NeuroLeadership? I Don’t Think So


If you read this blog regularly, you know I am a big fan of neuroscience and where it will lead us in the future. So naturally you would think that this Businessweek article on NeuroLeadership is something I would be glad to see. But the truth is that this is a dangerous area.

And now, thanks to an aspiring coaching guru, we have "neuroleadership." The catchy term was coined last year by David Rock, a leadership consultant who has been importing notions from neuroscience to help explain managerial behavior. Rock is just one of a small but growing group of people connecting the two fields. Business school professors at Arizona State University and Emory University are working with neuroscientists to use electroencephalograph (EEG) machines and fMRIs to study the brain waves or images of executives rather than those of traditional undergraduates. And in May, Rock helped organize a NeuroLeadership Summit in Asolo, Italy, where scientists mingled with executives from companies such as fashion house Hugo Boss and agribusiness giant Cargill. Participants ponied up $3,500 to attend the summit, which was held at CIMBA, an MBA program that has made the neuroscience of leadership core to its curriculum.

Ok, I'm glad to see someone incorporating neuroscience into an MBA program, but brain science is easily subject to misinterpretation, and leadership itself is something people tend to reify.

If you look at popular leadership blogs, very few of them treat leadership as a simple here-is-what-you-do kind of thing. It's complex, and I don't believe there is one style or one answer. Leadership varies as much as leaders, teams, and situations vary. My concern with neuroleadership is that we scan Jack Welch and then judge people based on how their brain scans compare to his, which ignores the fact that the interpretation of brain scans is still a young science, and that leadership isn't a one size fits all thing.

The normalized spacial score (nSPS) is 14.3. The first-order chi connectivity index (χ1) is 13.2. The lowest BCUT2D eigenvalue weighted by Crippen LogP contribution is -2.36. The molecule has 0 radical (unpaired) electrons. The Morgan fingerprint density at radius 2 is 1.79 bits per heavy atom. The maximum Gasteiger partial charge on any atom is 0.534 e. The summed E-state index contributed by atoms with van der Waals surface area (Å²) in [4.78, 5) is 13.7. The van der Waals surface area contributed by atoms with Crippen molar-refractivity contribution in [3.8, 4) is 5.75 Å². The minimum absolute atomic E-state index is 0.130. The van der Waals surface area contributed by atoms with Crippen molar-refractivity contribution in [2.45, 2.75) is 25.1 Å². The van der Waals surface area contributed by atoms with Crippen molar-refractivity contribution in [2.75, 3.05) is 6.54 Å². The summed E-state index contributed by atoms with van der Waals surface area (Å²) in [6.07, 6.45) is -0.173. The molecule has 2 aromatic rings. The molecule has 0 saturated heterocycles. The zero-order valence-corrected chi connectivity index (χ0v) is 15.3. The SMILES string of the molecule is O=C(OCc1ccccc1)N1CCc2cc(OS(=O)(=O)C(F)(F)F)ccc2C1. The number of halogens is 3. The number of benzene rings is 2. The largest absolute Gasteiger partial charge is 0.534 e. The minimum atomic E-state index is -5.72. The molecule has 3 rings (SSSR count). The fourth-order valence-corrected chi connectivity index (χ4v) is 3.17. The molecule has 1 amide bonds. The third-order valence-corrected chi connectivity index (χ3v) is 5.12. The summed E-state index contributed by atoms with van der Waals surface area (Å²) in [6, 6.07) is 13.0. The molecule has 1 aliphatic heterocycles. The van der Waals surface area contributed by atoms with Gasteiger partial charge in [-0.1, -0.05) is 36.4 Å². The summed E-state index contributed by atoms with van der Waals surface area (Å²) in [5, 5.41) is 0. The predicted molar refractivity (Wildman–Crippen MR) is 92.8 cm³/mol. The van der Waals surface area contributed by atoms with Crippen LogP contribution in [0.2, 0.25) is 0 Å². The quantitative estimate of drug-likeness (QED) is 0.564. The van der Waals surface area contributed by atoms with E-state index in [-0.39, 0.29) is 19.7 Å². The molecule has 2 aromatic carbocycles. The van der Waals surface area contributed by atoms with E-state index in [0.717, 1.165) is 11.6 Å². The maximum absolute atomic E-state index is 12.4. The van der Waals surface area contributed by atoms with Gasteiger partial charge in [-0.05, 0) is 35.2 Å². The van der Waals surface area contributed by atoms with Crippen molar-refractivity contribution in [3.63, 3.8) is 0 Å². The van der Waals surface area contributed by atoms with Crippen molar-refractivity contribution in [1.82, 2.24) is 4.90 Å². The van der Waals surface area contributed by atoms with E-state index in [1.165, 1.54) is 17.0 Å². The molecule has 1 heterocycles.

Neuroscience is a tool for understanding how and why people think about certain things in certain ways. In that sense, it can be very useful in all fields of business. But it's a long long way from the ability to be used as a screening tool or to provide any kind of roadmap for what leader brains should look like.

Brain Based Business has written more about this.

  • We are constantly searching for magic, the incantation, spell, or three-step process that will produce results without the trouble to develop mastery. Calling it “science” doesn’t make it any less magical thinking. Using bits and pieces gleaned from studies and journals does not make it any less magical.

    Magical thinking about how “leaders think” can be especially dangerous because all leadership is situational. Bob Nardelli was one of the best operational leaders ever at GE, but a failure in many ways at Home Depot. Scan Nardelli’s brain in those two places and you’d probably get pretty much the same thing. The Bob Nardelli brain that produced magical results in one place produced something quite different in another.

  • Thanks for the thoughtful post on incorporating neuroscience into MBA programs, and also for the link. You really triggered some refreshing ideas on the topic — and I’d like to pose yet another small angle to your great discussion on a keen topic.

    While I agree with your concerns here and especially agree with the fact that we are a long way off from finding roadmaps for what leader’s brains should look like, I also grow concerned that what we do know is so little included in university learning circles.

    Except for the jargon which leaves lay folks behind, and the foppery that misinterprets brain based benefits, the topic of the brain rarely comes up. That seems a pity – when there are so many new facts that would add higher motivation and achievement for MBA students.

    I teach courses such as leadership and organizational management — in MBA programs, and find my students are highly engaged in brain based benefits for leaders.

    Guess what I am saying is that I so agree with you about the caution we should use, and at the same time let’s take a risk to roll out what we do know about the human brain as it could benefit business leaders. Would you agree.

  • kari

    I think This Is a perfect match at the end, our brain is what controls perception, sensation, emotions, cognition and behaviour… so if we kneew it a bt better we’d also understand better why we act and feel in certain ways and how to control this in our benefit.